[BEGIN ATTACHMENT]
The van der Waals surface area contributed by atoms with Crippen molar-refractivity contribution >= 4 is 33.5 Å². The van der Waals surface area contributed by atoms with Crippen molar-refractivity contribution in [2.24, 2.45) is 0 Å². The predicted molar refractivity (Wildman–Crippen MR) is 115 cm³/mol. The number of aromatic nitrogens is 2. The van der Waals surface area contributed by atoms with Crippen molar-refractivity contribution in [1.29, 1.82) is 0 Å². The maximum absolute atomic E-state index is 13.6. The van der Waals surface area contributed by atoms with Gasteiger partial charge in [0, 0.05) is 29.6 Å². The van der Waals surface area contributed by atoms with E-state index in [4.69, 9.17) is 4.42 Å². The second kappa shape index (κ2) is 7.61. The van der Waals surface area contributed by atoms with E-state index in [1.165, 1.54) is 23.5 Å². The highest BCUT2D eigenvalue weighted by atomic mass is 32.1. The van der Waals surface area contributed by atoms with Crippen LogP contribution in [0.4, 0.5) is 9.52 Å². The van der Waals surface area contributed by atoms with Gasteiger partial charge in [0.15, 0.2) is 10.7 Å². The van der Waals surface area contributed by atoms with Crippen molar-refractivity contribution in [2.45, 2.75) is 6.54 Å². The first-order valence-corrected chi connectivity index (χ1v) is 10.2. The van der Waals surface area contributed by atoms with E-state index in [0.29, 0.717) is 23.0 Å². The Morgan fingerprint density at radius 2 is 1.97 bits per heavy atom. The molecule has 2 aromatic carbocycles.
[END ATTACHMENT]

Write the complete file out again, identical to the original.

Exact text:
The van der Waals surface area contributed by atoms with Crippen molar-refractivity contribution >= 4 is 33.5 Å². The van der Waals surface area contributed by atoms with Crippen molar-refractivity contribution in [2.24, 2.45) is 0 Å². The predicted molar refractivity (Wildman–Crippen MR) is 115 cm³/mol. The number of aromatic nitrogens is 2. The van der Waals surface area contributed by atoms with Crippen molar-refractivity contribution in [1.29, 1.82) is 0 Å². The maximum absolute atomic E-state index is 13.6. The van der Waals surface area contributed by atoms with Gasteiger partial charge in [0, 0.05) is 29.6 Å². The van der Waals surface area contributed by atoms with E-state index in [4.69, 9.17) is 4.42 Å². The second kappa shape index (κ2) is 7.61. The van der Waals surface area contributed by atoms with E-state index in [1.165, 1.54) is 23.5 Å². The highest BCUT2D eigenvalue weighted by atomic mass is 32.1. The van der Waals surface area contributed by atoms with Crippen LogP contribution in [0.4, 0.5) is 9.52 Å². The van der Waals surface area contributed by atoms with Gasteiger partial charge in [0.15, 0.2) is 10.7 Å². The van der Waals surface area contributed by atoms with Crippen molar-refractivity contribution in [2.45, 2.75) is 6.54 Å². The first-order valence-corrected chi connectivity index (χ1v) is 10.2. The van der Waals surface area contributed by atoms with E-state index in [0.29, 0.717) is 23.0 Å². The Morgan fingerprint density at radius 2 is 1.97 bits per heavy atom. The molecule has 2 aromatic carbocycles.